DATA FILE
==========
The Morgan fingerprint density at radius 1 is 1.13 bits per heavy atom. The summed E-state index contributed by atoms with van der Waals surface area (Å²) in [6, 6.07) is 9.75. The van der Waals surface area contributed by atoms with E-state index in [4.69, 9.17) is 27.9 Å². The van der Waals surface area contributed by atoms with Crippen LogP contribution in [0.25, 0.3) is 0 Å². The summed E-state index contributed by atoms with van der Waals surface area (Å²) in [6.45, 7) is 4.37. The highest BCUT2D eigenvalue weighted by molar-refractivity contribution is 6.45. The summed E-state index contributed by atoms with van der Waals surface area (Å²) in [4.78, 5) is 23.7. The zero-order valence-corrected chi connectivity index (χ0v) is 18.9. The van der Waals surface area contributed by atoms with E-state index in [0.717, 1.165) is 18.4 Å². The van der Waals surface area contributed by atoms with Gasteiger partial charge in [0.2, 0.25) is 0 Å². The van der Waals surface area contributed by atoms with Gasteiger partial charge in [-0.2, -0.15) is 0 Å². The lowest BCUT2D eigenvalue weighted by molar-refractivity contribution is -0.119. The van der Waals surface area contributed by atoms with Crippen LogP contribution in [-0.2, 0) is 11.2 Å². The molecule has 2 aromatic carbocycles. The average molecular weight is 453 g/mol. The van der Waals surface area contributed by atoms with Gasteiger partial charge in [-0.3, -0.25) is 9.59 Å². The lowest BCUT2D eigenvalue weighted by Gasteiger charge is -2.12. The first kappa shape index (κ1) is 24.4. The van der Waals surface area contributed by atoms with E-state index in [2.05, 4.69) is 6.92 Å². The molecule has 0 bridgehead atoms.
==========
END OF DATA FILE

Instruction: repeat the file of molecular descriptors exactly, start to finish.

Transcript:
The Morgan fingerprint density at radius 1 is 1.13 bits per heavy atom. The summed E-state index contributed by atoms with van der Waals surface area (Å²) in [6, 6.07) is 9.75. The van der Waals surface area contributed by atoms with E-state index in [4.69, 9.17) is 27.9 Å². The van der Waals surface area contributed by atoms with Crippen LogP contribution in [0.25, 0.3) is 0 Å². The summed E-state index contributed by atoms with van der Waals surface area (Å²) in [6.45, 7) is 4.37. The highest BCUT2D eigenvalue weighted by molar-refractivity contribution is 6.45. The summed E-state index contributed by atoms with van der Waals surface area (Å²) in [4.78, 5) is 23.7. The zero-order valence-corrected chi connectivity index (χ0v) is 18.9. The van der Waals surface area contributed by atoms with E-state index in [0.717, 1.165) is 18.4 Å². The van der Waals surface area contributed by atoms with Gasteiger partial charge in [0.2, 0.25) is 0 Å². The van der Waals surface area contributed by atoms with Gasteiger partial charge in [-0.2, -0.15) is 0 Å². The lowest BCUT2D eigenvalue weighted by molar-refractivity contribution is -0.119. The van der Waals surface area contributed by atoms with Crippen LogP contribution in [-0.2, 0) is 11.2 Å². The molecule has 2 aromatic carbocycles. The average molecular weight is 453 g/mol. The van der Waals surface area contributed by atoms with Gasteiger partial charge in [-0.3, -0.25) is 9.59 Å². The lowest BCUT2D eigenvalue weighted by Gasteiger charge is -2.12. The first kappa shape index (κ1) is 24.4. The van der Waals surface area contributed by atoms with E-state index in [2.05, 4.69) is 6.92 Å². The molecule has 0 bridgehead atoms.